|Like The Queen
Whatever happens to strike my fancy, but surely some sort of fiber content.
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Thursday, September 11, 2003 Another perfect morning in the country - blue skies, frosty dewdrops on grass and trees, tail-wagging dogs longing for a brisk walk and, best of all, a leisurely time-table. Yes! Today’s meetings don’t begin till after lunch so if I leave early enough I can get in some quality window shopping.
Didn’t get a stitch knitted yesterday, but I’m taking SGV with me. I believe I dreamed about it last night. Well - I shall post photos of it whe it’s done. Probably ‘round the 22nd. I’ll be sure to take a picture before I cut the steeks too - for steeked projects, especially ones with v-necks, always look so strange.
I’ve been following two threads lately, one on KnitU about stash and guilt, and Catherine’s disgust with insincerity cloaked as sweetness. Both issues prompt much thought - albeit disorganized thought, but both worth commenting on. About stash - I am all for it - up to the point where it feels like I am not hoarding, but mindlessly buying out of habit. I have a ton of yarn and wool fibers and some folk would laugh in disbelief and ask “You call that stash?” while others would gasp in disbelief and ask “When do you think you’ll ever use that all up?”. To both I can only answer with a shrug. I like enough stash. I don’t like doing something mindlessly. I like to feel that there is room for a little more magic. I hate being cash strapped (which I’ve been for months now) and yet, if I have to be, I’m mighty glad there’s extra in the bins. Extra of everything.
As for what Catherine calls girlywomen - well - I don’t like anybody who’s mean, especially if that person is mean to me. But I don’t hate sneaky, insincere, manipulative women more than bullying or stonewalling stupid men. Rats are rats, no matter how they demonstrate their rattiness. I’m more generally dismayed by a pervasive greedy selfishness I see in my own generation - the baby boomers. I don’t say other generations don’t have their fill of greedy selfish folk - but I do think there was a mountain of “gimmee” behavior portrayed in the glory days of the ‘60s and that same behavior, cleaned up and put into suits and Volvos, seems still there. I was always disgusted at how the “free living” hippies would shun you as wickedly as any sorority crowd of the ‘50s did - just that the uniform was cheaper to buy. “Don’t smoke pot? Don’t hate your parents? YOU aren’t one of us.”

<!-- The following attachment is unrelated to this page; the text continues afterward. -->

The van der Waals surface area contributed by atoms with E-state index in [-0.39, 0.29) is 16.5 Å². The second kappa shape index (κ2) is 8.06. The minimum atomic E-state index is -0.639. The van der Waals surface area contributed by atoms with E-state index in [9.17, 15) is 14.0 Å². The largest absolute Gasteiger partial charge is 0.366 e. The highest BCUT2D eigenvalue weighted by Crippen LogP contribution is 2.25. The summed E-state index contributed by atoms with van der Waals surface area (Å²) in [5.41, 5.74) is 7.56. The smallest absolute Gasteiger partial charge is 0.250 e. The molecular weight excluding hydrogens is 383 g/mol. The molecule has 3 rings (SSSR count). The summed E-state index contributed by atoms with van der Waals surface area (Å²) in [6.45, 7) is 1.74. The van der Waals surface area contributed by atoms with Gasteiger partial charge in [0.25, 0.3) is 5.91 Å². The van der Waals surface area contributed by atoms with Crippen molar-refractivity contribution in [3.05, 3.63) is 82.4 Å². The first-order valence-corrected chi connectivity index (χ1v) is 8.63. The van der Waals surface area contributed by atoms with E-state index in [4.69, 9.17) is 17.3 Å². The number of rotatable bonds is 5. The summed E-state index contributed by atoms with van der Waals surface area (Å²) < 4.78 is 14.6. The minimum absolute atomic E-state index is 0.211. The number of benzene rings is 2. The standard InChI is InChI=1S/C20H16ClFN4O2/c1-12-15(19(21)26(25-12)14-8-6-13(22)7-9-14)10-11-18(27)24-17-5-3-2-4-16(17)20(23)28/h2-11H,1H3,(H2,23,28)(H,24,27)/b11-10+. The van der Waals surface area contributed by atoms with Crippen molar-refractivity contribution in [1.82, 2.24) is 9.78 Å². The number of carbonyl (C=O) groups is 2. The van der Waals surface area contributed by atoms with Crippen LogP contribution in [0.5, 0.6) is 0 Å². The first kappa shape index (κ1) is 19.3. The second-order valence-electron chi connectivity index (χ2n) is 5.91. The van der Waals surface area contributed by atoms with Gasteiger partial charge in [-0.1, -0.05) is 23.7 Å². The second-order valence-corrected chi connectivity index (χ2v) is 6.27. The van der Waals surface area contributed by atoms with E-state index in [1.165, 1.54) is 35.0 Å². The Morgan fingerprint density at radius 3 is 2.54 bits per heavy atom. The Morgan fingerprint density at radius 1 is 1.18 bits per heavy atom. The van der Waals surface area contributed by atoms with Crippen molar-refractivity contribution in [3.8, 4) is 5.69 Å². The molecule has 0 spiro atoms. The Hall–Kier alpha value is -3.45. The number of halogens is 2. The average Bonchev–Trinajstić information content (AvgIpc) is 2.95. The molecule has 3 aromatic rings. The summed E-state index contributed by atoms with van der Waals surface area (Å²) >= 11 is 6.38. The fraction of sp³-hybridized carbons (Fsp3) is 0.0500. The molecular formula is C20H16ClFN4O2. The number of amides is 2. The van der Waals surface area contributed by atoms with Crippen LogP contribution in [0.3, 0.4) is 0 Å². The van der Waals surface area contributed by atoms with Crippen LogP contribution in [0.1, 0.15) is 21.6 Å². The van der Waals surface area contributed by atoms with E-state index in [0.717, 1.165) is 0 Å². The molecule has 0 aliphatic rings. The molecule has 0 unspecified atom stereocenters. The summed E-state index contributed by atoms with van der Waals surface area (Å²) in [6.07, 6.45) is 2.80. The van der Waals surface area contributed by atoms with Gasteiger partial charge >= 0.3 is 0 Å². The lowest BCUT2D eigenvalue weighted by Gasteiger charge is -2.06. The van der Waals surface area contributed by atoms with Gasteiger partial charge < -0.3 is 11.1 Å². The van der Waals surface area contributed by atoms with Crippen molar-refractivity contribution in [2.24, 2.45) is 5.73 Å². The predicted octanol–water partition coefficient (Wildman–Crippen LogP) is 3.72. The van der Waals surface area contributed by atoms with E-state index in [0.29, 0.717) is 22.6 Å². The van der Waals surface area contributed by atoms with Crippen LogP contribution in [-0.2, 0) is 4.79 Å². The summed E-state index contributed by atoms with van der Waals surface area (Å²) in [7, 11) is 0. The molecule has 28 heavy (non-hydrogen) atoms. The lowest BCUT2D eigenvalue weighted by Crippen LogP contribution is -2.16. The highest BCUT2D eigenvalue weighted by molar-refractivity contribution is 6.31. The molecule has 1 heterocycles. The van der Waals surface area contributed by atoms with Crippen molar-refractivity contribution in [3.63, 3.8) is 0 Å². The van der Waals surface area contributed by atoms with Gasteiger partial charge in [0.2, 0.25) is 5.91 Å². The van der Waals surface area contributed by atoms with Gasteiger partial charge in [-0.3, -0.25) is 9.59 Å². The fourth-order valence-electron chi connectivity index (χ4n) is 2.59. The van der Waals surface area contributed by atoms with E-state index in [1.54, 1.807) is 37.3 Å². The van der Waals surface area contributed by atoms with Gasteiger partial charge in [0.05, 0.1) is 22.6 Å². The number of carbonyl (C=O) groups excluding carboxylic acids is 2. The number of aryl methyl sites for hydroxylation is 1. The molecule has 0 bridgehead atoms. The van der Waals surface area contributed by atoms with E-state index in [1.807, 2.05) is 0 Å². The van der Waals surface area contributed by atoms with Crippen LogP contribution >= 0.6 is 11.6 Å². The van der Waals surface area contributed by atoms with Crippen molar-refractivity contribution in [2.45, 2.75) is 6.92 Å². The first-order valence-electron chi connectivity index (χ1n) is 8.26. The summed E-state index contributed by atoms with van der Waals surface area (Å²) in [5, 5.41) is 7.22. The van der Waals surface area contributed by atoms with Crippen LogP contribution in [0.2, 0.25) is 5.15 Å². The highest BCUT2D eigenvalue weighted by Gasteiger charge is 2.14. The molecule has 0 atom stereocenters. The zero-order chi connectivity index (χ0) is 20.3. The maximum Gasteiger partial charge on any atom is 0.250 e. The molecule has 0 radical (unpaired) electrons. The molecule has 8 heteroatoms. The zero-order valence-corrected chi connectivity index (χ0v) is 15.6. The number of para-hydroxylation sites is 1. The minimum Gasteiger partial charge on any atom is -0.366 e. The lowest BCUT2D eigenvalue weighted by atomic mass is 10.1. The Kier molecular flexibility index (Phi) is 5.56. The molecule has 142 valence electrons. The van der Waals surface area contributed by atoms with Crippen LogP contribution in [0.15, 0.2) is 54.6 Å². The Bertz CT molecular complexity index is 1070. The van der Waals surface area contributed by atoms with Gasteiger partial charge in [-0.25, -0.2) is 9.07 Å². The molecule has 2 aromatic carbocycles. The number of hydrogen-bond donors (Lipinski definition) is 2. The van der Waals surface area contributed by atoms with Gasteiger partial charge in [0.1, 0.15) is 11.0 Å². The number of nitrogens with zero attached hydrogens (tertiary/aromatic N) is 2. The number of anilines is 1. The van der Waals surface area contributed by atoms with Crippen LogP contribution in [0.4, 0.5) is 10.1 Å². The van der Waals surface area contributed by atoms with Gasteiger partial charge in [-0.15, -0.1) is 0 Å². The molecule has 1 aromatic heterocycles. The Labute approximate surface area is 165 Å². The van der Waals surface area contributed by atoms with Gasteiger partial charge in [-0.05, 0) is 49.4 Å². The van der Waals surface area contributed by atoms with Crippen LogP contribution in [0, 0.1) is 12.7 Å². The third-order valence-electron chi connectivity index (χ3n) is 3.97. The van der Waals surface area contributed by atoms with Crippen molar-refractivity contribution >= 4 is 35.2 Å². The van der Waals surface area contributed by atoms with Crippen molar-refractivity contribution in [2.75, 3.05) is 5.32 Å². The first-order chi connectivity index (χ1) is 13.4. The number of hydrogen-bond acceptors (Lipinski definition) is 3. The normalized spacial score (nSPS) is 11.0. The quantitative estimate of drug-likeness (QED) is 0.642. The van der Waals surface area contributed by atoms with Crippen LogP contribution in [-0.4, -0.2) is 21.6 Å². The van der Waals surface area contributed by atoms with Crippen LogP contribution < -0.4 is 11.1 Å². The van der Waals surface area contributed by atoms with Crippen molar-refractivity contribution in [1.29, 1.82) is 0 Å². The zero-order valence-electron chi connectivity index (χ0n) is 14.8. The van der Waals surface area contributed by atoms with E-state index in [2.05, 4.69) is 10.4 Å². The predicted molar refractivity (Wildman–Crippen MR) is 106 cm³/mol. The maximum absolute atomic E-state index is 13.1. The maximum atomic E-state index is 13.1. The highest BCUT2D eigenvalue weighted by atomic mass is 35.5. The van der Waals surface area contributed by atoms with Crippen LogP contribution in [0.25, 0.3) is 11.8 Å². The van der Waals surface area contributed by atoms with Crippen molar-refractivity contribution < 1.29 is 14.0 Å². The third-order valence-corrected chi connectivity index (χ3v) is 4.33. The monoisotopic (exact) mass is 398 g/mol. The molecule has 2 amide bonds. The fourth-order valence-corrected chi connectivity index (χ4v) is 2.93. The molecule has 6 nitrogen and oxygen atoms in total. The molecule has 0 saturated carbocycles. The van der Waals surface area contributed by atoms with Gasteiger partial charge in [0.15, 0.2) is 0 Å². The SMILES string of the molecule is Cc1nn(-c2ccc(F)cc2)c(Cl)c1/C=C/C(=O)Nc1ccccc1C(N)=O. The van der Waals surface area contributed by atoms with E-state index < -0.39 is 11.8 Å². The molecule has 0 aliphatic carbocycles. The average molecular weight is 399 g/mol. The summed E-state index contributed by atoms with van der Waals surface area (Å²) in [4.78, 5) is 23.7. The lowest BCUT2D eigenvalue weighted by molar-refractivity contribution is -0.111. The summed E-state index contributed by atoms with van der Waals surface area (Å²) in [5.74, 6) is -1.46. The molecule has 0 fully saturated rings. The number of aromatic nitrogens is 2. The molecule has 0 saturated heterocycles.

Not that I longed to be one of “them”, but I didn’t see any more honesty in my generation than I saw in my parents' or in any subsequent generation. What I saw was the assumption, reinforced by a media that never stopped talking about them, that we boomers were IMPORTANT merely because we existed. Along with that I saw a smuggness, bordering on sneering, that was frequently demonstrated by a grab-all-you-can-get and whine-if-you-don’t-get-it attitude.
Mostly I take people as I find them, one at a time. I find plenty of nice boomer folk, but alas, any crowd of people creates a Crowd-With-An-Attitude and I find my own age-group's attitude particularly difficult to stomach. Isaac Asimov writes about the psychology of the group in many of his Foundation novels and I find it a very revealing concept. He says nobody can predict what any individual will do, but if you mass enough of them together, you can pretty much predict what the crowd will do. It’s always seemed to me that the boomers have consumed too much, blamed everyone else, and whined when they didn't get their way. It seemed that way to me when I was 17 and it seems that way still. Worst of all, they do it all with sanctimonious faces filled with confidence that they are “doing it all for your own good.”
Another reason I live in the sticks. Sticks don’t have opinions or generations nor do they practice manipulative behavior.
Be away tomorrow and back on Saturday when I will answer the big question:
Did she finish the SGV?
posted by Bess | 8:26 AM